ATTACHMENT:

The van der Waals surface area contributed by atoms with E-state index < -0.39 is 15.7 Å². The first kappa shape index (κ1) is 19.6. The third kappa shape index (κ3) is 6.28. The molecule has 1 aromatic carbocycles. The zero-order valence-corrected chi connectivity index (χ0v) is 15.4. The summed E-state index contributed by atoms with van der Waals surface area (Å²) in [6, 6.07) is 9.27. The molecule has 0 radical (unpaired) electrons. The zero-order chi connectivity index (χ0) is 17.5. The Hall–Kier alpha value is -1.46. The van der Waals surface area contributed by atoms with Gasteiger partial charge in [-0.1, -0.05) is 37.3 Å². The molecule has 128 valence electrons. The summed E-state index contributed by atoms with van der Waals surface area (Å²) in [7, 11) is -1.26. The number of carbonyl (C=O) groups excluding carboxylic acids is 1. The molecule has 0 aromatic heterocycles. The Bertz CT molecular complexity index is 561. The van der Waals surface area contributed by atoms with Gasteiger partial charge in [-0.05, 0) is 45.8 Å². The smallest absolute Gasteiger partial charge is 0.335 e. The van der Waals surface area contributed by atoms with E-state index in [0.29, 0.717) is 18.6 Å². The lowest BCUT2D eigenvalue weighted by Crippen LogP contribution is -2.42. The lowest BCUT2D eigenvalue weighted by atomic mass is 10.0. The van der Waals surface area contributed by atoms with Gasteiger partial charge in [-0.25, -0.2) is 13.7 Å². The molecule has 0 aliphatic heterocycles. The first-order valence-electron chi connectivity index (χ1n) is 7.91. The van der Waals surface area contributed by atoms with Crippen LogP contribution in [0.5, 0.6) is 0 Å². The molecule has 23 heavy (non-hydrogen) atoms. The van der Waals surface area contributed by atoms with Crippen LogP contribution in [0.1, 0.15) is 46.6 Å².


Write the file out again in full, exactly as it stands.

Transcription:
The van der Waals surface area contributed by atoms with E-state index < -0.39 is 15.7 Å². The first kappa shape index (κ1) is 19.6. The third kappa shape index (κ3) is 6.28. The molecule has 1 aromatic carbocycles. The zero-order valence-corrected chi connectivity index (χ0v) is 15.4. The summed E-state index contributed by atoms with van der Waals surface area (Å²) in [6, 6.07) is 9.27. The molecule has 0 radical (unpaired) electrons. The zero-order chi connectivity index (χ0) is 17.5. The Hall–Kier alpha value is -1.46. The van der Waals surface area contributed by atoms with Gasteiger partial charge in [-0.1, -0.05) is 37.3 Å². The molecule has 128 valence electrons. The summed E-state index contributed by atoms with van der Waals surface area (Å²) in [7, 11) is -1.26. The number of carbonyl (C=O) groups excluding carboxylic acids is 1. The molecule has 0 aromatic heterocycles. The Bertz CT molecular complexity index is 561. The van der Waals surface area contributed by atoms with Gasteiger partial charge in [-0.05, 0) is 45.8 Å². The smallest absolute Gasteiger partial charge is 0.335 e. The van der Waals surface area contributed by atoms with E-state index in [0.29, 0.717) is 18.6 Å². The lowest BCUT2D eigenvalue weighted by Crippen LogP contribution is -2.42. The lowest BCUT2D eigenvalue weighted by atomic mass is 10.0. The van der Waals surface area contributed by atoms with Gasteiger partial charge in [-0.25, -0.2) is 13.7 Å². The molecule has 0 aliphatic heterocycles. The first-order valence-electron chi connectivity index (χ1n) is 7.91. The van der Waals surface area contributed by atoms with Crippen LogP contribution in [0.5, 0.6) is 0 Å². The molecule has 23 heavy (non-hydrogen) atoms. The van der Waals surface area contributed by atoms with Crippen LogP contribution in [0.1, 0.15) is 46.6 Å².